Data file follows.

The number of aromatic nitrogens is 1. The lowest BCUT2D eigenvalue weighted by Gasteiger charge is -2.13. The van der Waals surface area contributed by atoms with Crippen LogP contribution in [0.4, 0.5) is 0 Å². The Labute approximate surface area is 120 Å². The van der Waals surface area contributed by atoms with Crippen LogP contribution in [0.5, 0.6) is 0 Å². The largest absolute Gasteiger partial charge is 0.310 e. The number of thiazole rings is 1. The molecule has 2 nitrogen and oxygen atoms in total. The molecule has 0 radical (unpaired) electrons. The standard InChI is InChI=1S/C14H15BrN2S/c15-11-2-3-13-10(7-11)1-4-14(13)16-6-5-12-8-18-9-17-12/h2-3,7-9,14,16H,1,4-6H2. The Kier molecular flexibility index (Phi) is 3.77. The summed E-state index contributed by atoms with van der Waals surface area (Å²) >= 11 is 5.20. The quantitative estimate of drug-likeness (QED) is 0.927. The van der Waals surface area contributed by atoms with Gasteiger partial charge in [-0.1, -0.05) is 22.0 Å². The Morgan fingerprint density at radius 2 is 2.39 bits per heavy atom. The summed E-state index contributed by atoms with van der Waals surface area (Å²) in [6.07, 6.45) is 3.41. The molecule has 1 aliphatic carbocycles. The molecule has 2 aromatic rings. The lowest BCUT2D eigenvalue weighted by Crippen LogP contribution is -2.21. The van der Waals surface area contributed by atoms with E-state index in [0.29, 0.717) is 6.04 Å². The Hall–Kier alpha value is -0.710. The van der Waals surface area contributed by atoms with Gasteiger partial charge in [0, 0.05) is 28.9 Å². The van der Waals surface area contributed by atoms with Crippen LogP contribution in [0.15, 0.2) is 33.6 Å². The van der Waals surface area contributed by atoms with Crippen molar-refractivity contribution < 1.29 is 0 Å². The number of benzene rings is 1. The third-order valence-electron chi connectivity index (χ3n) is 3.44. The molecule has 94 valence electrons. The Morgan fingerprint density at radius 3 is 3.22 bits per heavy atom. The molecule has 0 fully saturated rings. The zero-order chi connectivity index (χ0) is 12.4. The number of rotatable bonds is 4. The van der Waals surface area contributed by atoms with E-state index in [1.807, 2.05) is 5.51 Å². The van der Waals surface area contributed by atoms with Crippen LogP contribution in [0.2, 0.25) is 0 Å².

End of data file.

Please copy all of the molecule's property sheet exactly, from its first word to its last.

The number of aromatic nitrogens is 1. The lowest BCUT2D eigenvalue weighted by Gasteiger charge is -2.13. The van der Waals surface area contributed by atoms with Crippen LogP contribution in [0.4, 0.5) is 0 Å². The Labute approximate surface area is 120 Å². The van der Waals surface area contributed by atoms with Crippen LogP contribution in [0.5, 0.6) is 0 Å². The largest absolute Gasteiger partial charge is 0.310 e. The number of thiazole rings is 1. The molecule has 2 nitrogen and oxygen atoms in total. The molecule has 0 radical (unpaired) electrons. The standard InChI is InChI=1S/C14H15BrN2S/c15-11-2-3-13-10(7-11)1-4-14(13)16-6-5-12-8-18-9-17-12/h2-3,7-9,14,16H,1,4-6H2. The Kier molecular flexibility index (Phi) is 3.77. The summed E-state index contributed by atoms with van der Waals surface area (Å²) >= 11 is 5.20. The quantitative estimate of drug-likeness (QED) is 0.927. The van der Waals surface area contributed by atoms with Gasteiger partial charge in [-0.1, -0.05) is 22.0 Å². The Morgan fingerprint density at radius 2 is 2.39 bits per heavy atom. The summed E-state index contributed by atoms with van der Waals surface area (Å²) in [6.07, 6.45) is 3.41. The molecule has 1 aliphatic carbocycles. The molecule has 2 aromatic rings. The lowest BCUT2D eigenvalue weighted by Crippen LogP contribution is -2.21. The van der Waals surface area contributed by atoms with E-state index in [0.29, 0.717) is 6.04 Å². The Hall–Kier alpha value is -0.710. The van der Waals surface area contributed by atoms with Gasteiger partial charge in [0, 0.05) is 28.9 Å². The van der Waals surface area contributed by atoms with Crippen LogP contribution in [0.15, 0.2) is 33.6 Å². The van der Waals surface area contributed by atoms with Crippen molar-refractivity contribution < 1.29 is 0 Å². The number of benzene rings is 1. The third-order valence-electron chi connectivity index (χ3n) is 3.44. The molecule has 94 valence electrons. The Morgan fingerprint density at radius 3 is 3.22 bits per heavy atom. The molecule has 0 fully saturated rings. The zero-order chi connectivity index (χ0) is 12.4. The number of rotatable bonds is 4. The van der Waals surface area contributed by atoms with E-state index in [1.807, 2.05) is 5.51 Å². The van der Waals surface area contributed by atoms with Crippen LogP contribution in [0.2, 0.25) is 0 Å².